Jennifer Lopez
Jennifer Lopez in November 20, 2010. REUTERS

Ever since news of Jennifer Lopez quitting the reality singing competition American Idol started doing the rounds, there seemed to be more to the issue than actually met the eye.

Gradually, reports started trickling in that validated concerns that there's more to the scheme of things than reported. The Wrap first reported that Lopez sought a $2-million hike in salary to $17 million, based on sources close to the negotiations.

Though Lopez cited her first loves - movies and music - as the reasons for quitting the show on the lines of reasons belted out by Steven Tyler (who mentioned that he wanted to dedicate time for his band Aerosmith), the instant news of Mariah Carey being roped in for the show, in the place of J Lo, seemed to indicate that the issue was under deliberation for quiet sometime between the show managers and the stars.

The hugely popular show has seen 11 seasons since its broadcast commenced in 2002. Framed on the lines of British reality show Pop Idol which in turn was inspired from by 'Popstars', a reality show that fared well in Down Under, the American Idol was initially designed to showcase four judges. But until Season 8, a fourth judge was not seen on the show. And even when the fourth judge was spotted, the casting coup lasted for a short duration only.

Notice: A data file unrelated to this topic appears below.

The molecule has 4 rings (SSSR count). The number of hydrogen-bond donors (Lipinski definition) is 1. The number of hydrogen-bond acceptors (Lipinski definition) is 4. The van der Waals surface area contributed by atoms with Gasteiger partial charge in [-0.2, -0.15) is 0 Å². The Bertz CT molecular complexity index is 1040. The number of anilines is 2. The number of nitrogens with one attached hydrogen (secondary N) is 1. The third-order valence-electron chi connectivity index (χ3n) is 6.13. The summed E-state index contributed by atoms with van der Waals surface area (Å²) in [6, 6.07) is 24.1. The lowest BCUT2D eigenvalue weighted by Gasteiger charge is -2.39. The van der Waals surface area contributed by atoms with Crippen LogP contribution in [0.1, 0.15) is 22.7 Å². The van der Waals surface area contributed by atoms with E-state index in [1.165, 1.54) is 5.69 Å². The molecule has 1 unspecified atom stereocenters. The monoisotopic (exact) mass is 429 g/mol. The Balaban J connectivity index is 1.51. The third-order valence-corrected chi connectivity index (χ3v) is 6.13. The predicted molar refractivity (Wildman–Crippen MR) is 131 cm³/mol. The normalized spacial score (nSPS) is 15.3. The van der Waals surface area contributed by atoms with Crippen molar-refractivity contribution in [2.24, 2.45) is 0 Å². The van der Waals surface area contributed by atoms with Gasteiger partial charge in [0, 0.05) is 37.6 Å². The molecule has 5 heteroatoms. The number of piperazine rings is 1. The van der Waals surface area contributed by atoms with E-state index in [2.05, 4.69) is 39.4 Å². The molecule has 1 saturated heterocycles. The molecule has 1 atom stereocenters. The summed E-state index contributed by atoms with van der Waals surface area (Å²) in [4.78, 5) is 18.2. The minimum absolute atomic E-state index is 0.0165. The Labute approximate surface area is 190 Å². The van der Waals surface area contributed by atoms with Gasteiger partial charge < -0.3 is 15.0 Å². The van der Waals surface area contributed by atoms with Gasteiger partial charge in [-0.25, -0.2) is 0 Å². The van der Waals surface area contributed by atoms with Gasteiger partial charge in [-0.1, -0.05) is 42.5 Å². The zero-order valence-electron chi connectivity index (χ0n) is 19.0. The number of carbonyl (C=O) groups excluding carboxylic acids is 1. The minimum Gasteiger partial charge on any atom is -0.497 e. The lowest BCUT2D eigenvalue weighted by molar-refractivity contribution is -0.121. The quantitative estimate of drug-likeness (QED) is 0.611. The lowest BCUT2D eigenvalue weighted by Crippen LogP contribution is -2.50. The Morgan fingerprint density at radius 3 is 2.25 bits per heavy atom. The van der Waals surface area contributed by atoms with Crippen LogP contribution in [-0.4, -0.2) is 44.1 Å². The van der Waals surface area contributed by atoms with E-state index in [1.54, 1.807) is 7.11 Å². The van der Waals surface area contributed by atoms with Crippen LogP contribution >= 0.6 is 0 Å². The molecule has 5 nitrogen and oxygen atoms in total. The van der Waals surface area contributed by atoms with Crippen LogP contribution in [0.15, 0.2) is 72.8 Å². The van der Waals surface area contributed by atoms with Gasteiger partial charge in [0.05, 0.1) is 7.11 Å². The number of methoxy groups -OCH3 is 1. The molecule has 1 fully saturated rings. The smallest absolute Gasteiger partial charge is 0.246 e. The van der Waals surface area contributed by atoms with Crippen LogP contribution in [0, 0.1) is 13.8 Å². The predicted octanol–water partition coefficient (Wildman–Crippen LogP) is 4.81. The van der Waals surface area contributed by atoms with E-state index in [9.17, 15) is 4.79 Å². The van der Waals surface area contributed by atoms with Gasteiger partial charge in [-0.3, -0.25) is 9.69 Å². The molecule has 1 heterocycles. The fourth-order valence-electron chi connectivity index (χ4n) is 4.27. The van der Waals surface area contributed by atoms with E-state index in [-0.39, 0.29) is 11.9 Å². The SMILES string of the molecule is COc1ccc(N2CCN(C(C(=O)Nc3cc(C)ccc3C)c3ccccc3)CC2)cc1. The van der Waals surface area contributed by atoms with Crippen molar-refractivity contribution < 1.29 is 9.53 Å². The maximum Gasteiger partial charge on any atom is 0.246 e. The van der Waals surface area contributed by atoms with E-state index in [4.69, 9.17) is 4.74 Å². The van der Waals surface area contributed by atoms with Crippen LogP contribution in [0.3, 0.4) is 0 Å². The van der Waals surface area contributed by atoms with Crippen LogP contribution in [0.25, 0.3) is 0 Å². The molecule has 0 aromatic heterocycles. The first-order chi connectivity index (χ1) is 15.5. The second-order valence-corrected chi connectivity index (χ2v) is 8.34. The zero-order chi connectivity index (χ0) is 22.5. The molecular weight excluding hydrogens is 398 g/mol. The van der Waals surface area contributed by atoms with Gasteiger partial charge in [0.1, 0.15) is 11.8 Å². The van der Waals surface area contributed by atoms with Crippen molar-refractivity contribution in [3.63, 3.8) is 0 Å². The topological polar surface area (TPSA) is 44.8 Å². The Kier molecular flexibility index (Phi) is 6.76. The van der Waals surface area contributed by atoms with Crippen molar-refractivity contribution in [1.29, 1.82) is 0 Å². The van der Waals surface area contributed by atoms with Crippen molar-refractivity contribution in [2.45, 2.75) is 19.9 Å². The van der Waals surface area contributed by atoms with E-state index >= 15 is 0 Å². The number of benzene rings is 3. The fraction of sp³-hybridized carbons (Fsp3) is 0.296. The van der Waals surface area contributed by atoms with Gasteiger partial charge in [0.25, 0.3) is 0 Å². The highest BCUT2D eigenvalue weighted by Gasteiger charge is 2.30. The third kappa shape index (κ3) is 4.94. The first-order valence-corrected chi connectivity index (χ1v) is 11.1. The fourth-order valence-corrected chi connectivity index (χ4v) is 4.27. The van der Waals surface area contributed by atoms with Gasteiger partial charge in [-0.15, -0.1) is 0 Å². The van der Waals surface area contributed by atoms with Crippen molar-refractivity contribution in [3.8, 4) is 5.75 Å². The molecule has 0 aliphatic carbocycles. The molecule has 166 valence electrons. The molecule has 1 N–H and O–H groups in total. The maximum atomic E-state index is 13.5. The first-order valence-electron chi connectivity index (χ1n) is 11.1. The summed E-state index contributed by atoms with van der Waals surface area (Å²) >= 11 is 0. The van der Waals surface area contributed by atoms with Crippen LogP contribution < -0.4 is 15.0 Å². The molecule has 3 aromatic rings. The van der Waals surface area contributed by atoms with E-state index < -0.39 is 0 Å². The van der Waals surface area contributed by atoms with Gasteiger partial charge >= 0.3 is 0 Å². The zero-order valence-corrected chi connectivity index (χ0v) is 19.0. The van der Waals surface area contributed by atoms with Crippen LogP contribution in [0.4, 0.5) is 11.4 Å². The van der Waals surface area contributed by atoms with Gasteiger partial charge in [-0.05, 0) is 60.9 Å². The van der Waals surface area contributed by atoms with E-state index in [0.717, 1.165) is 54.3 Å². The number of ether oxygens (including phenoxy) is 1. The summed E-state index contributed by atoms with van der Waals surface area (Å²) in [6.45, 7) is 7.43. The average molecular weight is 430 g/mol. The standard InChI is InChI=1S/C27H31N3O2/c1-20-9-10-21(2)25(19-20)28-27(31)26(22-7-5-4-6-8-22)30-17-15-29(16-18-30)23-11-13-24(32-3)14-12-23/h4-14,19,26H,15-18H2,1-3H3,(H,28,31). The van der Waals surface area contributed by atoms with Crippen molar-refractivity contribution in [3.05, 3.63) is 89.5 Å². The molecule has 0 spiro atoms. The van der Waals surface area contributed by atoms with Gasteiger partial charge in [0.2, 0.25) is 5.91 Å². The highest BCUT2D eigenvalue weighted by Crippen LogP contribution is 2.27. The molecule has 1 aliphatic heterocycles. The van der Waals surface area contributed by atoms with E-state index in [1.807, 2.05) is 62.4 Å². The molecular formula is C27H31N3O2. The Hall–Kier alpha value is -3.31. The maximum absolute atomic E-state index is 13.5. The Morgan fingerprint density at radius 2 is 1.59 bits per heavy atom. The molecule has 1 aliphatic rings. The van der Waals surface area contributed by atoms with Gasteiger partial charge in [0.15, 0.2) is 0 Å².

And courting controversies is nothing new to the reality show as several high profile singers, including crooner Paula Abdul and award-winning talk show host Ellen DeGeneres, quit the program.

Extending the debate a step further, if we are to consider controversies as a mainstay of reality shows, it has to occur in such a way that it does not mask such well-received shows. But, in this instance, controversy has hogged the limelight given the successive exits of Steven Tyler and Jennifer Lopez as news surfaced of sudden developments within a day's duration.

Though news of pop stars jetting in and out of reality shows are pretty common, the American Idol in this edition seems to be making more news for its programming style than the actual show.

For its part, American Idol, which had a commanding run for over a decade, appears to be losing sheen to NBC's The Voice, and Fox's X Factor.

Meanwhile, fans are eagerly hoping that the dust gathered around the show will settle down and the popular TV program will soon return to its days of glory.